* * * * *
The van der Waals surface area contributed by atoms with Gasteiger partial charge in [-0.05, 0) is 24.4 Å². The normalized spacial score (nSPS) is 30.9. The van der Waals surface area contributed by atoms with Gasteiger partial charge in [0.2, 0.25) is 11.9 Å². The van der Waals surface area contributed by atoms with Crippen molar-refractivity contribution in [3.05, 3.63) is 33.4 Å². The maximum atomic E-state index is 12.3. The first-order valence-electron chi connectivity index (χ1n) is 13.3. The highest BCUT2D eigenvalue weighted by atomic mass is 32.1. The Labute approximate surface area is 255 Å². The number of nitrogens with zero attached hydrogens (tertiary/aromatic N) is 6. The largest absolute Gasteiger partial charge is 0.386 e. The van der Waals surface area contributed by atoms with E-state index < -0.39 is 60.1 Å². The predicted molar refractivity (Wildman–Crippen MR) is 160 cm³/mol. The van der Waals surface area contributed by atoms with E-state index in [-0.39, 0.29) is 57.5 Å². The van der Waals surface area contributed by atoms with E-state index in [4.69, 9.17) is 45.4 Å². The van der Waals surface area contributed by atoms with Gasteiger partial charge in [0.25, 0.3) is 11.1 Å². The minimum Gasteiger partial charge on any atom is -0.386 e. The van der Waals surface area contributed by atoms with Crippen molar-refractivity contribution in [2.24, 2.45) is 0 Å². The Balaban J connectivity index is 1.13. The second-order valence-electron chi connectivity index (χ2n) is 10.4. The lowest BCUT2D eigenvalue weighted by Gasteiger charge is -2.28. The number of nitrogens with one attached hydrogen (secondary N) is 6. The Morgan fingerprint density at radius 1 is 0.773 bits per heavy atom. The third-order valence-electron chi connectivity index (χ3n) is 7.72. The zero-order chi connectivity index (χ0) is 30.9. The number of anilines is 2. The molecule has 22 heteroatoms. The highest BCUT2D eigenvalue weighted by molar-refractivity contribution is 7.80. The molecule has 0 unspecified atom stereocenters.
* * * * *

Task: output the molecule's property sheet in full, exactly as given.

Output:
The van der Waals surface area contributed by atoms with Gasteiger partial charge in [-0.05, 0) is 24.4 Å². The normalized spacial score (nSPS) is 30.9. The van der Waals surface area contributed by atoms with Gasteiger partial charge in [0.2, 0.25) is 11.9 Å². The van der Waals surface area contributed by atoms with Crippen molar-refractivity contribution in [3.05, 3.63) is 33.4 Å². The maximum atomic E-state index is 12.3. The first-order valence-electron chi connectivity index (χ1n) is 13.3. The highest BCUT2D eigenvalue weighted by atomic mass is 32.1. The Labute approximate surface area is 255 Å². The number of nitrogens with zero attached hydrogens (tertiary/aromatic N) is 6. The largest absolute Gasteiger partial charge is 0.386 e. The van der Waals surface area contributed by atoms with E-state index < -0.39 is 60.1 Å². The predicted molar refractivity (Wildman–Crippen MR) is 160 cm³/mol. The van der Waals surface area contributed by atoms with E-state index in [-0.39, 0.29) is 57.5 Å². The van der Waals surface area contributed by atoms with E-state index in [4.69, 9.17) is 45.4 Å². The van der Waals surface area contributed by atoms with Gasteiger partial charge in [0.25, 0.3) is 11.1 Å². The minimum Gasteiger partial charge on any atom is -0.386 e. The van der Waals surface area contributed by atoms with Crippen molar-refractivity contribution in [2.24, 2.45) is 0 Å². The Balaban J connectivity index is 1.13. The second-order valence-electron chi connectivity index (χ2n) is 10.4. The lowest BCUT2D eigenvalue weighted by Gasteiger charge is -2.28. The number of nitrogens with one attached hydrogen (secondary N) is 6. The Morgan fingerprint density at radius 1 is 0.773 bits per heavy atom. The third-order valence-electron chi connectivity index (χ3n) is 7.72. The zero-order chi connectivity index (χ0) is 30.9. The number of anilines is 2. The molecule has 22 heteroatoms. The highest BCUT2D eigenvalue weighted by molar-refractivity contribution is 7.80. The molecule has 0 unspecified atom stereocenters.